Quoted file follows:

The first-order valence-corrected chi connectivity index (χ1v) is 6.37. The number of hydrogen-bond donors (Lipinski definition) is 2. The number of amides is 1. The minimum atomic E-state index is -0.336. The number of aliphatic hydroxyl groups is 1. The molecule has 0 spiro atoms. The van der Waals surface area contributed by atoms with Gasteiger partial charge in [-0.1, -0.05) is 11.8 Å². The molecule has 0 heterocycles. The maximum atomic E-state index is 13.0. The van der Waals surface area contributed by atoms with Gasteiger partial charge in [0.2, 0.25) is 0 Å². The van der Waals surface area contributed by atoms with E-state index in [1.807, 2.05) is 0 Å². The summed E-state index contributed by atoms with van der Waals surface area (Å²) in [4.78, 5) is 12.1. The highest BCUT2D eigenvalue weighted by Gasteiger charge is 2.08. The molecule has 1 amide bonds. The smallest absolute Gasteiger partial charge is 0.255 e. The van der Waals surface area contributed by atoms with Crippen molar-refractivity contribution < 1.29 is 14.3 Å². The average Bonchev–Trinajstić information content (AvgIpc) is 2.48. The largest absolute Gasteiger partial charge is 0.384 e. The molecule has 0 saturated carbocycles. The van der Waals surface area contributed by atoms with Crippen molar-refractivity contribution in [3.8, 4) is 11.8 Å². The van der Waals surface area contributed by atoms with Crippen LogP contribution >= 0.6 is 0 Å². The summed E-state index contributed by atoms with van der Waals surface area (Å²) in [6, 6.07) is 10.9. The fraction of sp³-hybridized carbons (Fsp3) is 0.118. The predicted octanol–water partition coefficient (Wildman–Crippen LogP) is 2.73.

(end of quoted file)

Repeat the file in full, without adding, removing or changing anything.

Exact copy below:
The first-order valence-corrected chi connectivity index (χ1v) is 6.37. The number of hydrogen-bond donors (Lipinski definition) is 2. The number of amides is 1. The minimum atomic E-state index is -0.336. The number of aliphatic hydroxyl groups is 1. The molecule has 0 spiro atoms. The van der Waals surface area contributed by atoms with Gasteiger partial charge in [-0.1, -0.05) is 11.8 Å². The molecule has 0 heterocycles. The maximum atomic E-state index is 13.0. The van der Waals surface area contributed by atoms with Gasteiger partial charge in [0.2, 0.25) is 0 Å². The van der Waals surface area contributed by atoms with E-state index in [1.807, 2.05) is 0 Å². The summed E-state index contributed by atoms with van der Waals surface area (Å²) in [4.78, 5) is 12.1. The highest BCUT2D eigenvalue weighted by Gasteiger charge is 2.08. The molecule has 1 amide bonds. The smallest absolute Gasteiger partial charge is 0.255 e. The van der Waals surface area contributed by atoms with Crippen molar-refractivity contribution < 1.29 is 14.3 Å². The average Bonchev–Trinajstić information content (AvgIpc) is 2.48. The largest absolute Gasteiger partial charge is 0.384 e. The molecule has 0 saturated carbocycles. The van der Waals surface area contributed by atoms with Crippen molar-refractivity contribution in [3.8, 4) is 11.8 Å². The van der Waals surface area contributed by atoms with Crippen LogP contribution >= 0.6 is 0 Å². The summed E-state index contributed by atoms with van der Waals surface area (Å²) in [6, 6.07) is 10.9. The fraction of sp³-hybridized carbons (Fsp3) is 0.118. The predicted octanol–water partition coefficient (Wildman–Crippen LogP) is 2.73.